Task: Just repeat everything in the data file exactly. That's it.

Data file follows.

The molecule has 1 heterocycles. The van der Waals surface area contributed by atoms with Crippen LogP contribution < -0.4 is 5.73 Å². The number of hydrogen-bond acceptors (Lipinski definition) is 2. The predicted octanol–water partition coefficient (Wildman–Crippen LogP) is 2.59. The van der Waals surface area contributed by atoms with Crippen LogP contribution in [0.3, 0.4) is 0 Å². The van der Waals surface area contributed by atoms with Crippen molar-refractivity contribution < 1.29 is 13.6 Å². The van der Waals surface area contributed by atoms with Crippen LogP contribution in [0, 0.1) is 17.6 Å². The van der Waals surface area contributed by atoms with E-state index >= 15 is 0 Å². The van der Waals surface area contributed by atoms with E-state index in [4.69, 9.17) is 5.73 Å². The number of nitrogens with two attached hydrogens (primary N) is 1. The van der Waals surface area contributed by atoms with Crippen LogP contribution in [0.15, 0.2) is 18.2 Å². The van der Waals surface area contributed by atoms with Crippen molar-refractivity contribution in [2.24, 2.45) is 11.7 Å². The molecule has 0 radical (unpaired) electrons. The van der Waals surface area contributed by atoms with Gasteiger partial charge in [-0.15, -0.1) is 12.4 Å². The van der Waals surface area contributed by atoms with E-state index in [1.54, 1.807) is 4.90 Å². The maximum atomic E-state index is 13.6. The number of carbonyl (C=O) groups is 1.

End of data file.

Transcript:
The molecule has 1 heterocycles. The van der Waals surface area contributed by atoms with Crippen LogP contribution < -0.4 is 5.73 Å². The number of hydrogen-bond acceptors (Lipinski definition) is 2. The predicted octanol–water partition coefficient (Wildman–Crippen LogP) is 2.59. The van der Waals surface area contributed by atoms with Crippen LogP contribution in [0.3, 0.4) is 0 Å². The van der Waals surface area contributed by atoms with Crippen molar-refractivity contribution < 1.29 is 13.6 Å². The van der Waals surface area contributed by atoms with Crippen LogP contribution in [0, 0.1) is 17.6 Å². The van der Waals surface area contributed by atoms with E-state index >= 15 is 0 Å². The van der Waals surface area contributed by atoms with E-state index in [4.69, 9.17) is 5.73 Å². The number of nitrogens with two attached hydrogens (primary N) is 1. The van der Waals surface area contributed by atoms with Crippen LogP contribution in [0.15, 0.2) is 18.2 Å². The van der Waals surface area contributed by atoms with Crippen molar-refractivity contribution in [2.24, 2.45) is 11.7 Å². The molecule has 0 radical (unpaired) electrons. The van der Waals surface area contributed by atoms with Gasteiger partial charge in [-0.15, -0.1) is 12.4 Å². The van der Waals surface area contributed by atoms with E-state index in [1.54, 1.807) is 4.90 Å². The maximum atomic E-state index is 13.6. The number of carbonyl (C=O) groups is 1.